Matt Hoffman, Senior Editor for NeurologyLive, has covered medical news for MJH Life Sciences, NeurologyLive’s parent company, since 2017. He hosts the NeurologyLive Mind Moments podcast, as well as Second Opinion on Medical World News. Follow him on Twitter @byMattHoffman or email him at email@example.com
Julio J. Fernandez-Mendoza, PhD, a clinician-scientist at Penn State Hershey Sleep Research & Treatment Center, of Penn State Health, spoke to the implications of a recent study he and colleagues conducted.
Recently, Julio J. Fernandez-Mendoza, PhD, and colleagues published their findings from an analysis of the Penn State Adult Cohort which implied that insomnia, when accompanied by objective short sleep duration, can lead to an increased prevalence of cognitive impairment, particularly as it relates to cardiometabolic health.
All told, the group observed that those who reported poor sleep or chronic insomnia who slept for fewer than 6 hours were twice as likely to have cognitive impairment and possible vascular cognitive impairment compared with those who slept more than 6 hours. The analysis included 1524 adults (mean age, 48.9 years [±13.4]), and self-reported sleep difficulty was defined as normal sleep (n = 899), poor sleep (n = 453), and chronic insomnia (n = 172). Objective short sleep duration was defined as less than 6 hours of sleep, which was based on in-lab, 8-hour polysomnography. Cognitive impairment (n = 155) and possible vascular cognitive impairment (n = 122) were determined with a comprehensive neuropsychological battery.
The odds ratios (ORs) for cognitive impairment for those with poor sleep and insomnia with objectively short sleep duration were 2.06 (95% CL, 1.15–3.66) and 2.18 (95% CL, 1.07–4.47), respectively. Likewise, the ORs for possible vascular cognitive impairment for those with poor sleep and insomnia who slept fewer than 6 hours were 1.94 (95% CL, 1.01–3.75) and 2.33 (95% CL, 1.07–5.06), respectively.
To find out more about the data and their clinical implications, NeurologyLive reached out to Fernandez-Mendoza, who is a clinician-scientist at Penn State Hershey Sleep Research & Treatment Center of Penn State Health.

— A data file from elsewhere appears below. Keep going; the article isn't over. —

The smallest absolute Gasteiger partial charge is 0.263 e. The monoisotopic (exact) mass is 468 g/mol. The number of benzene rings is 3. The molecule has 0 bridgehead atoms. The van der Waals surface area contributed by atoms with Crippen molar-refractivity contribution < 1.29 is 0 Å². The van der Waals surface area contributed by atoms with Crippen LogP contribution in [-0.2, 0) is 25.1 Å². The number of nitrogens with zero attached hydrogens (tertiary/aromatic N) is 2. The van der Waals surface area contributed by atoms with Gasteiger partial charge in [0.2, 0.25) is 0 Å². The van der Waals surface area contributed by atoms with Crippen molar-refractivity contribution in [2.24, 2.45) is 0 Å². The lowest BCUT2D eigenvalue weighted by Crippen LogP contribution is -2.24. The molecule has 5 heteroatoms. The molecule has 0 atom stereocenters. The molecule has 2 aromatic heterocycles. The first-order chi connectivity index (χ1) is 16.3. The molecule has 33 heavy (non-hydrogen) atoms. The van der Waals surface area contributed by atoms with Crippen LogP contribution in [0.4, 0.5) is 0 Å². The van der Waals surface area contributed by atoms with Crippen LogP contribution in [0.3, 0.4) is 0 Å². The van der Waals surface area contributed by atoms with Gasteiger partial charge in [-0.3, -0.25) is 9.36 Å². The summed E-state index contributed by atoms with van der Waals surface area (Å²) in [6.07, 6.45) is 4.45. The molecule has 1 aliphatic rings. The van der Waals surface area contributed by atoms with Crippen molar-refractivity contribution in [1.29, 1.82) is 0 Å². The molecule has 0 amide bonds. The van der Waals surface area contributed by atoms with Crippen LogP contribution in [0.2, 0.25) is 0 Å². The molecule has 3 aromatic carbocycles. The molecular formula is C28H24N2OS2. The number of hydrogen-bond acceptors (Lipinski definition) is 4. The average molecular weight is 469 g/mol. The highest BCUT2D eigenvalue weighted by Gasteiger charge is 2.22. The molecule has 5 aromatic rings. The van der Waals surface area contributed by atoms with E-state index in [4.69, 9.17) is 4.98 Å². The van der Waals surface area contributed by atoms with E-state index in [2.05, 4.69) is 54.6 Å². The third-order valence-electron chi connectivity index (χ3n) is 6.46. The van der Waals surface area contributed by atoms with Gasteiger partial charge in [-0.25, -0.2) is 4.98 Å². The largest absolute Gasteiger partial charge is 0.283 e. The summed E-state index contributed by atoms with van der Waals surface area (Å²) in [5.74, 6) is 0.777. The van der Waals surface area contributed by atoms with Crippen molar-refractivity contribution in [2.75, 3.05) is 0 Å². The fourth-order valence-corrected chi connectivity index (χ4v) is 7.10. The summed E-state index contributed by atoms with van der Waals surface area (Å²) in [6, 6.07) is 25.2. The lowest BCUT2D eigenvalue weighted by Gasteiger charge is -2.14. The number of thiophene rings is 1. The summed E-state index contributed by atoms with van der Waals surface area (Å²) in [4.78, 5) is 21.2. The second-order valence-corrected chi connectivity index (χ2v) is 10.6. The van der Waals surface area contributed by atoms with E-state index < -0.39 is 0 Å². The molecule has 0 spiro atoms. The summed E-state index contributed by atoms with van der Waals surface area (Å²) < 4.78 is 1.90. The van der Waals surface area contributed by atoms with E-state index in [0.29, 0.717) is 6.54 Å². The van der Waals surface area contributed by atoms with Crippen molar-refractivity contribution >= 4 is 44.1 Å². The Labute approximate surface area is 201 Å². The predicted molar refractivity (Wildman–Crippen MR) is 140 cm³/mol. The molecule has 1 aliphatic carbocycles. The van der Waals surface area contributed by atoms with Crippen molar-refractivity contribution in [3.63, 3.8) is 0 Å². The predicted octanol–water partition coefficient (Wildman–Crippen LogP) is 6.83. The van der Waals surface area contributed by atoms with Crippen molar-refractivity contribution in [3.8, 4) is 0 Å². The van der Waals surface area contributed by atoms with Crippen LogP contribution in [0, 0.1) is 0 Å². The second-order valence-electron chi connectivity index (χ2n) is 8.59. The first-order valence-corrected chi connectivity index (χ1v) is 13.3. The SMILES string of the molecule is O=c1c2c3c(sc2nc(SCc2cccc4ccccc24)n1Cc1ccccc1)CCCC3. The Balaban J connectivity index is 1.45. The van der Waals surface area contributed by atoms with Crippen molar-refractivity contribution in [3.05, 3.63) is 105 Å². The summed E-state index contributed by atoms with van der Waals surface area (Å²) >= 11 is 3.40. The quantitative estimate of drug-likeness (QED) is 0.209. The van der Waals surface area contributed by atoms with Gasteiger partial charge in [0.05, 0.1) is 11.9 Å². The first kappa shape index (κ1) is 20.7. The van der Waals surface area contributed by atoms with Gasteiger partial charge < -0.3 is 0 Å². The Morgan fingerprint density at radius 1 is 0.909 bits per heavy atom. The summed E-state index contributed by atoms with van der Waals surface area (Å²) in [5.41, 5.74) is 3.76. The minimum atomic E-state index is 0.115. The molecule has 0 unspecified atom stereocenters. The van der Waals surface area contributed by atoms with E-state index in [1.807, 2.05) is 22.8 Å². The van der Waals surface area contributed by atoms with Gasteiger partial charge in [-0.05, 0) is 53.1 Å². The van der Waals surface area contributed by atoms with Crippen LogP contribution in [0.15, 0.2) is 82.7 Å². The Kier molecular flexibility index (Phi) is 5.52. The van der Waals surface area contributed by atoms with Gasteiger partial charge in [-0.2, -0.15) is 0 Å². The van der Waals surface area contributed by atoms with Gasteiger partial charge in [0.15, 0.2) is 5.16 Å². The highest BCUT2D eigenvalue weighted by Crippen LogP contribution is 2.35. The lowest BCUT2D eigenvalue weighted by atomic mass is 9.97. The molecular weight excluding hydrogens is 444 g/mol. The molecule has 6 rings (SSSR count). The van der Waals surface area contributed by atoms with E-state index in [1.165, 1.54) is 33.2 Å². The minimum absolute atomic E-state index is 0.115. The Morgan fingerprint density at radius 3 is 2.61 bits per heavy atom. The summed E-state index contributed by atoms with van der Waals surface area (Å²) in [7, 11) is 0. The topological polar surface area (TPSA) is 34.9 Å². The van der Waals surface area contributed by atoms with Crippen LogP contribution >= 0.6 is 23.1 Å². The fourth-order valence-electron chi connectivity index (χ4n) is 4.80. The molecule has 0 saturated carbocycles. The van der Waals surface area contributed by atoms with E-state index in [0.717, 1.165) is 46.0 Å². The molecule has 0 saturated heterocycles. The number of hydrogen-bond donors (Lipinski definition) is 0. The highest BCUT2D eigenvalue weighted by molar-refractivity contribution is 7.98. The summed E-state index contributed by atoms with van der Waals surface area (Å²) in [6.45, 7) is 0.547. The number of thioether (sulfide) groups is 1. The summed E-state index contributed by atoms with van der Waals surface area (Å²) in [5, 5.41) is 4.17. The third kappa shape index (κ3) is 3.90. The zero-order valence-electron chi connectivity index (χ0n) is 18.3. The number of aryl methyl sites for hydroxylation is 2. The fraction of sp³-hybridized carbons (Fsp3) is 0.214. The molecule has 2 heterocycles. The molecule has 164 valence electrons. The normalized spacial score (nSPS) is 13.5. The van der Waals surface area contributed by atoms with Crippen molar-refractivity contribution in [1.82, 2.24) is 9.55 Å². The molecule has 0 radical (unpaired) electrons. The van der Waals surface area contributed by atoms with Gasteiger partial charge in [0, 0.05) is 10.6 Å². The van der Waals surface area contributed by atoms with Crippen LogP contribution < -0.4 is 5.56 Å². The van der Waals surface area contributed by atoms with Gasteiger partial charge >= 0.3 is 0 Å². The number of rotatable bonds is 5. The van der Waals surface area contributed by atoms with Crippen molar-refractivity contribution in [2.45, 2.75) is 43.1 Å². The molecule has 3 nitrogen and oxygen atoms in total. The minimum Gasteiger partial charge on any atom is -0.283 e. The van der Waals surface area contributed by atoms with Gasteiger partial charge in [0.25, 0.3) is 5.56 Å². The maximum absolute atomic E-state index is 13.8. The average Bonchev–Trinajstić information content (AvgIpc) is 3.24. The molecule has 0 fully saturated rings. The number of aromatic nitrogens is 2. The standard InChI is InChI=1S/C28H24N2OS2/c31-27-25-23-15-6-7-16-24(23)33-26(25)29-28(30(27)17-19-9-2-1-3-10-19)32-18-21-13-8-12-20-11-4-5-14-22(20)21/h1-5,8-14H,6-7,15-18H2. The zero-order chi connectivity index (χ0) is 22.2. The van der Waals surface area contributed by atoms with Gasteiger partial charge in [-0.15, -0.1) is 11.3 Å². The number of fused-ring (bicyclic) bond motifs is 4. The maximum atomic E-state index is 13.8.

Julio J. Fernandez-Mendoza, PhD: These data are among the first to indicate that patients who complain of insomnia and who sleep objectively short in the lab have a higher prevalence of mild cognitive impairment, particularly that associated with cardiometabolic risk factors.
From a practice standpoint, patients with insomnia who have cardiometabolic risk factors should be objectively evaluated for their nighttime sleep and cognition, and not just evaluated by self-reports. Conversely, patients with mild cognitive impairment presenting at neurology clinics who complain of insomnia should undergo a sleep study not only to examine the potential contribution of sleep apnea and other sleep disorders but also to identify this more severe form of insomnia that may require specific treatment approaches.
From a treatment standpoint, these data indicate that patients with insomnia, cardiometabolic risk factors, and mild cognitive impairment may require more targeted treatments, such as the combination of cognitive-behavioral and pharmacological therapies when addressing these clustering of highly impairing conditions.
A somewhat unexpected finding was that those with poor sleep who slept objectively short in the lab had a similar degree of association with mild cognitive impairment as did those with chronic insomnia who slept short in the lab. Usually, these poor sleepers, who are individuals with insomnia symptoms who have not yet developed chronic insomnia, show a relatively lower degree of association compared to those the chronic disorder. This suggests that when it pertains to cognitive impairment even poor sleep, and not only chronic insomnia, coupled with objective short sleep is a meaningful risk factor or associated clinical feature that should be paid attention to.
We need longitudinal studies that follow large groups of good sleeping and poor sleeping young and middle-aged adults for enough years to ascertain whether insomnia with objective short sleep duration is a predictor of cognitive decline and future development of cognitive impairment and dementia. We also need these studies to include neuroimaging and biomarker data so that the underlying etiology of the cognitive impairment observed in individuals with this type of more biologically severe insomnia can be truly disentangled.
Transcript edited for clarity.